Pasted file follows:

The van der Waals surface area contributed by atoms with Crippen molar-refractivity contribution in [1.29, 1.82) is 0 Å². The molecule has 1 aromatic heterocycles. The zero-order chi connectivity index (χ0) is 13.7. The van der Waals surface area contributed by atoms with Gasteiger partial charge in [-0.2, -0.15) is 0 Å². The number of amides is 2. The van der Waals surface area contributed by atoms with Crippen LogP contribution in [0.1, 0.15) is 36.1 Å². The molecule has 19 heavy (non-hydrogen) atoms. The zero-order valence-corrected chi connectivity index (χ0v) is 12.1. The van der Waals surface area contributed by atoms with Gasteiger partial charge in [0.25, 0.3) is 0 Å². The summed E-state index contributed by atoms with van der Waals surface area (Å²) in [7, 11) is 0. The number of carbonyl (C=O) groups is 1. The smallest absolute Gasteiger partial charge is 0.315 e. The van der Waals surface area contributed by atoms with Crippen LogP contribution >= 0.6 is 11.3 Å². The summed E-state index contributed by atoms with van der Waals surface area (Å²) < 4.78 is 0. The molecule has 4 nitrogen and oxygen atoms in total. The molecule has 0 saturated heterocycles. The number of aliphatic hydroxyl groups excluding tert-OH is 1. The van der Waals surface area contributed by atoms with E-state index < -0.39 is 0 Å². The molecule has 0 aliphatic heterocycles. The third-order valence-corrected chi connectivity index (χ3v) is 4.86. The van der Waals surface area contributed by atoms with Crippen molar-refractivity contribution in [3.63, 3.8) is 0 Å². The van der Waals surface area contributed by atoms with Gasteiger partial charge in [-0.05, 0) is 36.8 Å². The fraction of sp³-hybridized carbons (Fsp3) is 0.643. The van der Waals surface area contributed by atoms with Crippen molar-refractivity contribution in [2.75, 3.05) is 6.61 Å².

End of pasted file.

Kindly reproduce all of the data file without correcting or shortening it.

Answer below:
The van der Waals surface area contributed by atoms with Crippen molar-refractivity contribution in [1.29, 1.82) is 0 Å². The molecule has 1 aromatic heterocycles. The zero-order chi connectivity index (χ0) is 13.7. The van der Waals surface area contributed by atoms with Gasteiger partial charge in [-0.2, -0.15) is 0 Å². The number of amides is 2. The van der Waals surface area contributed by atoms with Crippen LogP contribution in [0.1, 0.15) is 36.1 Å². The molecule has 19 heavy (non-hydrogen) atoms. The zero-order valence-corrected chi connectivity index (χ0v) is 12.1. The van der Waals surface area contributed by atoms with Gasteiger partial charge in [0.25, 0.3) is 0 Å². The summed E-state index contributed by atoms with van der Waals surface area (Å²) in [7, 11) is 0. The number of carbonyl (C=O) groups is 1. The smallest absolute Gasteiger partial charge is 0.315 e. The van der Waals surface area contributed by atoms with Crippen LogP contribution >= 0.6 is 11.3 Å². The summed E-state index contributed by atoms with van der Waals surface area (Å²) < 4.78 is 0. The molecule has 4 nitrogen and oxygen atoms in total. The molecule has 0 saturated heterocycles. The number of aliphatic hydroxyl groups excluding tert-OH is 1. The van der Waals surface area contributed by atoms with E-state index < -0.39 is 0 Å². The molecule has 0 aliphatic heterocycles. The third-order valence-corrected chi connectivity index (χ3v) is 4.86. The van der Waals surface area contributed by atoms with Crippen molar-refractivity contribution in [3.63, 3.8) is 0 Å². The van der Waals surface area contributed by atoms with Gasteiger partial charge in [-0.05, 0) is 36.8 Å². The fraction of sp³-hybridized carbons (Fsp3) is 0.643. The van der Waals surface area contributed by atoms with Crippen molar-refractivity contribution in [2.75, 3.05) is 6.61 Å².